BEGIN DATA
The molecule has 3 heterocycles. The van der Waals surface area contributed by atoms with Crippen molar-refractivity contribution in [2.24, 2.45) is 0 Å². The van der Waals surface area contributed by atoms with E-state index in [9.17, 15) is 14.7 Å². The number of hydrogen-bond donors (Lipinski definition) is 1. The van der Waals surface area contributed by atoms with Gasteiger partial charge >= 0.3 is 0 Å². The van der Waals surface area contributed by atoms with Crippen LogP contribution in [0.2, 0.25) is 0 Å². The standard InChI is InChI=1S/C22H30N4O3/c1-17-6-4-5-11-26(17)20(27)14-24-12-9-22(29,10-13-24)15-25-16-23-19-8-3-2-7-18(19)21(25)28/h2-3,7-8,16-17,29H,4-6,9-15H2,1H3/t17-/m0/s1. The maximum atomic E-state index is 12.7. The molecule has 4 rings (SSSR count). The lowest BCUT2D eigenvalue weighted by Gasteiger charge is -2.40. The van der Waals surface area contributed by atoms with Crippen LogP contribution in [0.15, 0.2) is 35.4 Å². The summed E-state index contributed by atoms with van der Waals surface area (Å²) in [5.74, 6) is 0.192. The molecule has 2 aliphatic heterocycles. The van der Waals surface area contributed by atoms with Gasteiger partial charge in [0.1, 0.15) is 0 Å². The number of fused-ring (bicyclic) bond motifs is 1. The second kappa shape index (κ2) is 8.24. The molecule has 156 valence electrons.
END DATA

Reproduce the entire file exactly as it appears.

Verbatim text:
The molecule has 3 heterocycles. The van der Waals surface area contributed by atoms with Crippen molar-refractivity contribution in [2.24, 2.45) is 0 Å². The van der Waals surface area contributed by atoms with E-state index in [9.17, 15) is 14.7 Å². The number of hydrogen-bond donors (Lipinski definition) is 1. The van der Waals surface area contributed by atoms with Gasteiger partial charge >= 0.3 is 0 Å². The van der Waals surface area contributed by atoms with Crippen LogP contribution in [0.2, 0.25) is 0 Å². The standard InChI is InChI=1S/C22H30N4O3/c1-17-6-4-5-11-26(17)20(27)14-24-12-9-22(29,10-13-24)15-25-16-23-19-8-3-2-7-18(19)21(25)28/h2-3,7-8,16-17,29H,4-6,9-15H2,1H3/t17-/m0/s1. The maximum atomic E-state index is 12.7. The molecule has 4 rings (SSSR count). The lowest BCUT2D eigenvalue weighted by Gasteiger charge is -2.40. The van der Waals surface area contributed by atoms with Crippen LogP contribution in [0.15, 0.2) is 35.4 Å². The summed E-state index contributed by atoms with van der Waals surface area (Å²) in [5.74, 6) is 0.192. The molecule has 2 aliphatic heterocycles. The van der Waals surface area contributed by atoms with Gasteiger partial charge in [0.1, 0.15) is 0 Å². The number of fused-ring (bicyclic) bond motifs is 1. The second kappa shape index (κ2) is 8.24. The molecule has 156 valence electrons.